A colonel with a Kojak cut and a top sergeant veteran of three Vietnam tours with Special Forces are working on one of the Army's last Vietnam programs here - the return of its deserters.

In a cluster of small white buildings chosen for its remoteness from other base activities, Col. Ed Weber and 1st Sgt. Robert F. Dunn, with 48 Army years between them, spend each day talking with the trickle of young men with civilian length hairstyles and beards who nervously give themselves over to Army custody - briefly - after years in exile or underground.

Army deserters come here (and those from other services to other bases) for one-day processing from which they emerge with a special discharge "under other than honorable conditions."

The deserter program and the accompanying opportunity for Vietnam era servicemen with undesirable or general discharges to get them upgraded are part of the second phase of President Carter's effort "to heal the wounds of Vietnam." They follow his pardon of draft evaders.

Both programs will end Oct. 4 and both can be entered by making a telephone call.

The tensions of the unusual situation, deserters walking onto a military base facing no punishment, is felt on both sides. "This is designed to be low key," Weber said. Dunn said he watched for possible trouble from soldiers on the base.

There hasn't been any except for hostile stares and a couple of curses, according to deserters who have been through the processing. Still, many of them come to this base in the Indianapolis suburbs fearful of a trap.

One taped a skeleton key for handcuffs to the small of his back, Weber said. It showed up on the Xrays that are part of the physical exam given here.

The deserters end their one-day processing here with an invitation from Weber or his deputy, Lt. Col. Boyd Hess, to unload anything they want to say about the Army.

"If you want to kick the desk on your way out, go ahead," Weber invites them. None has, he said.

The Army also worried that deserters might be attacked or harassed by resentful soldiers and deliberately chose to isolate the deserters from other base life as much as possible.

The people working in the deserter program wear special blue plastic badges and deserters are cautioned not to go anywhere without a bluebadge escort. Special forces veteran Dunn is a principal escort and said he "positions" himself to ward off possible trouble while walking deserters to lunch or their physical exams.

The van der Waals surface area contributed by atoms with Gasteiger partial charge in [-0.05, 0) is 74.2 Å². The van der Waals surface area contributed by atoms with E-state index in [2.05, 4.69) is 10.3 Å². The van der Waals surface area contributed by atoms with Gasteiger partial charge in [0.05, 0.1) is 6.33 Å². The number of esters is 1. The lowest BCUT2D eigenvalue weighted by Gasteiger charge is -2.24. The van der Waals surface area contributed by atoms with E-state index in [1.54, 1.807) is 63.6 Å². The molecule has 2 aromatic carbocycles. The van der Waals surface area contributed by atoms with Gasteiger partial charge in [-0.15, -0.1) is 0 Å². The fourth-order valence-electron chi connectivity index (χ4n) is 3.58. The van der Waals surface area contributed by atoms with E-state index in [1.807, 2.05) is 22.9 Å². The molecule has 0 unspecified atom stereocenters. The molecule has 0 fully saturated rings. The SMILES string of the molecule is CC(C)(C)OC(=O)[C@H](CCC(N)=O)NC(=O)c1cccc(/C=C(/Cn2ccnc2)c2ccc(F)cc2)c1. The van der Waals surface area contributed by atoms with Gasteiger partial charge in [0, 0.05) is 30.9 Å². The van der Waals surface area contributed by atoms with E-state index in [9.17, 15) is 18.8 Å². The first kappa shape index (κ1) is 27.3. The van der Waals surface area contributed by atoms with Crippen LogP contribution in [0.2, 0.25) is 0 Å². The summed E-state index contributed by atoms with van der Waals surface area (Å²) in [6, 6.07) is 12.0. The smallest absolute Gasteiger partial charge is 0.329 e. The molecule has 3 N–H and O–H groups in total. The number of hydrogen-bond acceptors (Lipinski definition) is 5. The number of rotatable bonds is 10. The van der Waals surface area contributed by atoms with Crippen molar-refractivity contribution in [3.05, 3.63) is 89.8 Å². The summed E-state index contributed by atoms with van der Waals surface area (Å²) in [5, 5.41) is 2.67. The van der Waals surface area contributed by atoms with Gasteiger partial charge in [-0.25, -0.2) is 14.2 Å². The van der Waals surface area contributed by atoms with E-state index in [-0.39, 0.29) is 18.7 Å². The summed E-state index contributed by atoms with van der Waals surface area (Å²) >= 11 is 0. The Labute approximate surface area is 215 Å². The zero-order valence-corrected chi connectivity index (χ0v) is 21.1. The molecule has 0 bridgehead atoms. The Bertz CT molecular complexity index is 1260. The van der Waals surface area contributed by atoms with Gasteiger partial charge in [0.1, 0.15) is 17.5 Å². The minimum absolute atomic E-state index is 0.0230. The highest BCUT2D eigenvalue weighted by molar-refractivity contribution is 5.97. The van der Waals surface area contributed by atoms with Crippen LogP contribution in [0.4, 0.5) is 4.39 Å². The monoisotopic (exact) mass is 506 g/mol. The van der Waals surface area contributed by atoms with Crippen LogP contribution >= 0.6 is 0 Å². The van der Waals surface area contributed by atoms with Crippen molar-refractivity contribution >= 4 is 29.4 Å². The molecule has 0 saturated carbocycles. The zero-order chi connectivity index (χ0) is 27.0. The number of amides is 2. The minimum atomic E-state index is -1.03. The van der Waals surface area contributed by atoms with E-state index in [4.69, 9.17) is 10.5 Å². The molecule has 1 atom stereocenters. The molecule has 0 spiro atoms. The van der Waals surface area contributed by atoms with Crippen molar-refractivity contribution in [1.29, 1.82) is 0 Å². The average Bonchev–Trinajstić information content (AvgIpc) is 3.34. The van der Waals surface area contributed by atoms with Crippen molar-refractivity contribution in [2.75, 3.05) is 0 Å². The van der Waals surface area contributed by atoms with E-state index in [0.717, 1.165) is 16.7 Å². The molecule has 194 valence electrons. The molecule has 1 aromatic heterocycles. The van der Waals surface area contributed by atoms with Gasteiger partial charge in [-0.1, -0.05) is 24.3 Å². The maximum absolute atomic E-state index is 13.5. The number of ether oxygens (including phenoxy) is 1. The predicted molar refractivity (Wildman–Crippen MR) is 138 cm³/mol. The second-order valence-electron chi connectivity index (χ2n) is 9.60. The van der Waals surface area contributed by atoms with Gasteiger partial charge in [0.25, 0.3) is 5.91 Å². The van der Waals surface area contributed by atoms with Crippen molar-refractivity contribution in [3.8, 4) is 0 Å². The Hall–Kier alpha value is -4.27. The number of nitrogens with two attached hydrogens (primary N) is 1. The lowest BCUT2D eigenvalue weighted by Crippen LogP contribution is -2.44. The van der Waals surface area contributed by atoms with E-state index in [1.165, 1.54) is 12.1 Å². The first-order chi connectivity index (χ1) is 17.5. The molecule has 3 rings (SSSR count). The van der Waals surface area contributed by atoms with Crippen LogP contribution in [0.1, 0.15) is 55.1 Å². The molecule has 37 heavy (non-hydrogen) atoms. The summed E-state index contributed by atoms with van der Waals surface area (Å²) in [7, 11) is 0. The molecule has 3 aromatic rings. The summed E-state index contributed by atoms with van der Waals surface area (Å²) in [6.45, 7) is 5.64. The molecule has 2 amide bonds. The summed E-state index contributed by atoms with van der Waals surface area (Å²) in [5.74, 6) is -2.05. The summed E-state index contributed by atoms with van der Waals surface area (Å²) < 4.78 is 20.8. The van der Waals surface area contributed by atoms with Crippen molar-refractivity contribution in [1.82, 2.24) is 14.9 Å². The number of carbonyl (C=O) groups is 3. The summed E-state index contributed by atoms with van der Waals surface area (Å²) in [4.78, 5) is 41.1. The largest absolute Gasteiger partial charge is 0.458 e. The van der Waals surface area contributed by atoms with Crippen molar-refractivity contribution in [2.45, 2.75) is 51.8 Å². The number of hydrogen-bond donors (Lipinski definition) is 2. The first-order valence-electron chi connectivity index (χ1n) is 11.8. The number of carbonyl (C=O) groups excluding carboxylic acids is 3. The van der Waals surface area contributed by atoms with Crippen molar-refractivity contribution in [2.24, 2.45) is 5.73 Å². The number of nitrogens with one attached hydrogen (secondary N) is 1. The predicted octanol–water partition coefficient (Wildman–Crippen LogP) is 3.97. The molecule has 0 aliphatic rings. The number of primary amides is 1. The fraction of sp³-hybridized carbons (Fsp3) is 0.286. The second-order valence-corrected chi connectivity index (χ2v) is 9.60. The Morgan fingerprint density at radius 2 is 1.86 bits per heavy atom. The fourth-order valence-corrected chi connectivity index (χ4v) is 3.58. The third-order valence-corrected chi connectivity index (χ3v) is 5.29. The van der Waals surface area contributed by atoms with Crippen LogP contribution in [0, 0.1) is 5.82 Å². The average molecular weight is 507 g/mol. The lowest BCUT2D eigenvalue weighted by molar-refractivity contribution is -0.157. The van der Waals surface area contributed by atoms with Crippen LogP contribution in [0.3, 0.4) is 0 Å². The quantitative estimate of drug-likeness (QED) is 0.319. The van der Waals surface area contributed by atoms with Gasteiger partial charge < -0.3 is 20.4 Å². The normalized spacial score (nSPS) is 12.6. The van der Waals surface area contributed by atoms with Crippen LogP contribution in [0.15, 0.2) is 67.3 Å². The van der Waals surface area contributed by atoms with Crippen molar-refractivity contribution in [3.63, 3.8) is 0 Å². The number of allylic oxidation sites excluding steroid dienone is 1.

Does it bother Dunn to spend his days working with deserters?

After three tours and marriage to a Vietnamese, the sergeant said, "I was pretty involved in Vietnam."

"But, you have to look at why people do what they do," Dunn said. "What amazes me is that quite a few of them went to Vietnam and deserted when they got back." Dunn has met a deserter who did 14 months in Vietnam and won the Bronze Star. Another deserted after 4 1/2 years in Vietnam because "he couldn't adjust to stateside life," Dunn said.

He is reluctant to give his personal view of the program. "I've been a soldier, the Army's been most of my life," said Dunn, who married late. "But now that I have a family. I can understand the gratefulness and the importance of these people being able to come home to their families again."

The Pentagon and deserter organizations both are seeking more publicity for the return and discharge upgrade programs.

Miller heard about the deserter return program from his mother, who lives in Pittsburgh. He is an airplane mechanic who, if he is so advance needs access to advanced instruction available only in the United States, so he phoned Ft. Benjamin Harrison even though he had little information about the procedure.

Two of his friends are waiting in Vancouver to see how he fares, Miller said. When he returns safely, they will sign up.

Jack Colhoun has been a leader of American exiles in Canada for years and one of the editors of the magazine AMEX-Canada. He went through Ft. Benjamin Harrison two weeks ago and is trying to spread the word to other deserters.

"We're in the difficult position of trying to publicize a program of which we're highly critical," Colhoun said. His criticisms are not of how the program is run here, but that it wasn't a blanket pardon for Vietnam deserters and automatic upgrade of discharges.